With the arrival of defence lawyer William P. Selby (Edmond Ryan) he starts to place reasonable doubt into the rest of the town and the posse who all give evidence in court, all under oath to give the truth, the truth they didn’t realise until they were really questioned. It could be seen as the defence manipulating the witnesses to ensure his client walks free. Sadly it the testimony of the Marshall, so sure of himself, even in all the action he sways the jury to come back with the guilty verdict. The law won, but what did the town win after hearing the evidence.
All considering the possibility of innocence of Culter, even more so for Laurie and Ben’s fiancée Ruth Granger (Margaret Hayes) who no longer sees the man she once fell in love with, washing her hands of him in shame and disgust. Whilst the town with a collective sense if responsibility and guilt petition for Campbell’s release. Whilst Cutler wants nothing more than to carry out his duty, now in almost secrecy.
Meanwhile inside the jail a break is being planned, a last ditch attempt for freedom, the last act is a real game changer for all in the town as the peace is broken once again they are left in doubt as to who really shot the late Marshall afterall. All it takes is the actions of a few men to change a towns mind. Nothing is certain really when a man is taken to trial on the basis on one man’s evidence.
A routine western with a twist as the town is swayed in one direction and then again, whilst the law remains constant. MacMurray once again in the west, not completely suited to the west, but the more I see him in boots and hat the uneasy fit. A leading man who never really grabbed the screen like others of his time but holding his own nonetheless.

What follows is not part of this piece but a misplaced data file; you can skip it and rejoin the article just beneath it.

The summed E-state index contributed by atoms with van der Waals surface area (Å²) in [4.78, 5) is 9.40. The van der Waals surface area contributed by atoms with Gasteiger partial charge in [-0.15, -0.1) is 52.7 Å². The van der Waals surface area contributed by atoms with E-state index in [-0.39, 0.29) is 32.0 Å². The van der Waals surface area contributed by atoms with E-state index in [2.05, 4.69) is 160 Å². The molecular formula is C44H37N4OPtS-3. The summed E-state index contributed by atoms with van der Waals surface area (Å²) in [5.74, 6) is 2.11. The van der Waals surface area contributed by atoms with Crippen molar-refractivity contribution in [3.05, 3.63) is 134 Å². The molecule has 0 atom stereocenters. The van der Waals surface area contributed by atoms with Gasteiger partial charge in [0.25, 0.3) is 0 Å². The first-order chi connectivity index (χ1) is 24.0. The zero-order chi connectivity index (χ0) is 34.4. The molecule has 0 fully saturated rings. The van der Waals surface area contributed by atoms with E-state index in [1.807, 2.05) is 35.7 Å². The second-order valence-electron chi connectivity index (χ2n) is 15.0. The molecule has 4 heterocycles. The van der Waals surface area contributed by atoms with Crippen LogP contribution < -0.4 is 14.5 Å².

The last day in the studio saw me return to old form, with my glue-gun and trusted Stanley knife as I made a watch-tower. I had exhausted my supply of foamboard so turned to my massive supply of cardboard, which allowed me to go taller than most of the buildings I have. I wanted the tower to creep over the top of them to suggest a presence and power in the background. A very simple design and a touch of cold temperatures prevented a complex design, Still I think it has a presence.
All that was left to do was find a place for the tower to sit. I’m still undecided after moving the piece about the town. A few positions just don’t work at all, standing out more than it should. Whereas other it really fits in providing a sense of menace in a post-war city.
I’ve narrowed it down to around two or three locations. Either behind the diner, near the station, or far back in the minor road to look over people in their homes.
On reflection of the work so far which started out as just a brief shot in a classic romantic film to take on a far sinister life. When it came to bringing the work to life there is a sense of fun to the work, at least in the making process as I animated the cars. I still need to add the people which maybe before or after the new year begins. I know it’s in the closing stages, moving into the editing stage before fine-tuning it. I have been looking into a new work which needs some refining before I really share my idea, its too lose to really understand myself, inspiration has struck again and in an unlikely place.